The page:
The handwritten version of the Declaration (aka the “Engrossed” version), later signed by members of the Continental Congress, is on permanent display in the National Archives Building in Washington, DC, in the Rotunda for the Charters of Freedom.  Starting at 10am today, you can hear it read — four of the readers are descendants of the original signers. 

Ever been to the National Archives to see the Declaration of Independence in person?  Ever heard it read?

todaysdocument:

The Dunlap Broadside of the Declaration of Independence

This is one of the copies produced by John Dunlap, the official printer of the Continental Congress, and the first version of the Declaration to be printed and distributed. It was inserted into the “rough journal” of the Continental Congress within the July 4 entry.

The handwritten version of the Declaration (aka the “Engrossed” version), later signed by members of the Continental Congress, is on permanent display in the National Archives Building in Washington, DC, in the Rotunda for the Charters of Freedom.  Starting at 10am today, you can hear it read — four of the readers are descendants of the original signers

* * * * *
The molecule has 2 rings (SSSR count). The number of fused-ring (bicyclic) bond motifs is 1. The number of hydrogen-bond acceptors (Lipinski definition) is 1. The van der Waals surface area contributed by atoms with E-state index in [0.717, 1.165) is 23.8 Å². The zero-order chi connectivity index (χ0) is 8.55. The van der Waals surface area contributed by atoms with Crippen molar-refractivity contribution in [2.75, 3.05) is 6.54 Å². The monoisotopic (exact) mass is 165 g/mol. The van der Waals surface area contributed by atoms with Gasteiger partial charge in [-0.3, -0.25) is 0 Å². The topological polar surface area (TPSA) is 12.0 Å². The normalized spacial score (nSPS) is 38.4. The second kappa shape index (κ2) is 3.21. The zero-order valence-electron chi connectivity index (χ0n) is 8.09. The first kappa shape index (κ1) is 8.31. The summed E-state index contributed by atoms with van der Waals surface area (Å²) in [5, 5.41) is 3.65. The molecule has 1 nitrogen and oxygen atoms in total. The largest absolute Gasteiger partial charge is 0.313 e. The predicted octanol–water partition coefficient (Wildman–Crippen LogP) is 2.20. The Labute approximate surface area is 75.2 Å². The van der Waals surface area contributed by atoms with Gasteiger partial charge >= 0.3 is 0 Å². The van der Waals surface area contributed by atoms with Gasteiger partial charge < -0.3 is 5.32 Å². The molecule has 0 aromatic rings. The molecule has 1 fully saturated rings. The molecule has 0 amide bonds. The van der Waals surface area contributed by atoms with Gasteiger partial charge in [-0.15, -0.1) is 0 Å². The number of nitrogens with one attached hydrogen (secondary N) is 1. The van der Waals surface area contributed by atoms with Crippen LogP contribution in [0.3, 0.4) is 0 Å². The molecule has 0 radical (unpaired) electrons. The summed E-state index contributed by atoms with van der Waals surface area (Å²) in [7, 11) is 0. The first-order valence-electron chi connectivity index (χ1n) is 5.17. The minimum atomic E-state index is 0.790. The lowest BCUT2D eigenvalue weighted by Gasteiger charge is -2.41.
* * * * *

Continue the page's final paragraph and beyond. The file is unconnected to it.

Declaration of Independence (Engrossed Version)

Ever been to the National Archives to see the Declaration of Independence in person?  Ever heard it read?

jfklibrary:

Happy Fourth of July!
(Photo: JFK meets the Liberty Bell, July 4, 1962, Independence Hall, Philadelphia, Robert Knudsen/JFK Library)

jfklibrary:

Happy Fourth of July!

(Photo: JFK meets the Liberty Bell, July 4, 1962, Independence Hall, Philadelphia, Robert Knudsen/JFK Library)

Source: jfklibrary

just-tee-times:

"If I don’t improve, I’m going to pass a law that no one can ask me my golf score." — Dwight D. Eisenhower

just-tee-times:

"If I don’t improve, I’m going to pass a law that no one can ask me my golf score." — Dwight D. Eisenhower